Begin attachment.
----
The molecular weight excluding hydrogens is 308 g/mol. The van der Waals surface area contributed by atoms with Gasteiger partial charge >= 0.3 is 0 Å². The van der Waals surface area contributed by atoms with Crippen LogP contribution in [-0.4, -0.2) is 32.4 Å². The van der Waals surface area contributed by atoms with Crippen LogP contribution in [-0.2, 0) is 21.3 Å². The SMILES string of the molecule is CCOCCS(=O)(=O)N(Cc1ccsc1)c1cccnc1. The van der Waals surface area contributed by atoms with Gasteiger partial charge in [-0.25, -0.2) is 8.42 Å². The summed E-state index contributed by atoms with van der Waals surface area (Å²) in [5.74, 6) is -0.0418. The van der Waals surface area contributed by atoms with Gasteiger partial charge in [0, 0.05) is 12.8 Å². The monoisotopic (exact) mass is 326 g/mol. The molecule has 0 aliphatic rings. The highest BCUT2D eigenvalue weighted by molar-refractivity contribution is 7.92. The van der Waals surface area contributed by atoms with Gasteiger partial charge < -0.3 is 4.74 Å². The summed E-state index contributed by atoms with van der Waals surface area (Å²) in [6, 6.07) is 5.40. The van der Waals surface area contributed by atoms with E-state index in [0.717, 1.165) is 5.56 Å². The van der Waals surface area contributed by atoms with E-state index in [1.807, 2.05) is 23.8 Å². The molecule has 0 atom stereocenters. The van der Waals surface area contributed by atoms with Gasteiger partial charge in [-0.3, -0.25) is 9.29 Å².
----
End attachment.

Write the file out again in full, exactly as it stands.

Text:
The molecular weight excluding hydrogens is 308 g/mol. The van der Waals surface area contributed by atoms with Gasteiger partial charge >= 0.3 is 0 Å². The van der Waals surface area contributed by atoms with Crippen LogP contribution in [-0.4, -0.2) is 32.4 Å². The van der Waals surface area contributed by atoms with Crippen LogP contribution in [-0.2, 0) is 21.3 Å². The SMILES string of the molecule is CCOCCS(=O)(=O)N(Cc1ccsc1)c1cccnc1. The van der Waals surface area contributed by atoms with Gasteiger partial charge in [-0.25, -0.2) is 8.42 Å². The summed E-state index contributed by atoms with van der Waals surface area (Å²) in [5.74, 6) is -0.0418. The van der Waals surface area contributed by atoms with Gasteiger partial charge in [0, 0.05) is 12.8 Å². The monoisotopic (exact) mass is 326 g/mol. The molecule has 0 aliphatic rings. The highest BCUT2D eigenvalue weighted by molar-refractivity contribution is 7.92. The van der Waals surface area contributed by atoms with Gasteiger partial charge < -0.3 is 4.74 Å². The summed E-state index contributed by atoms with van der Waals surface area (Å²) in [6, 6.07) is 5.40. The van der Waals surface area contributed by atoms with E-state index in [0.717, 1.165) is 5.56 Å². The van der Waals surface area contributed by atoms with E-state index in [1.807, 2.05) is 23.8 Å². The molecule has 0 atom stereocenters. The van der Waals surface area contributed by atoms with Gasteiger partial charge in [-0.3, -0.25) is 9.29 Å².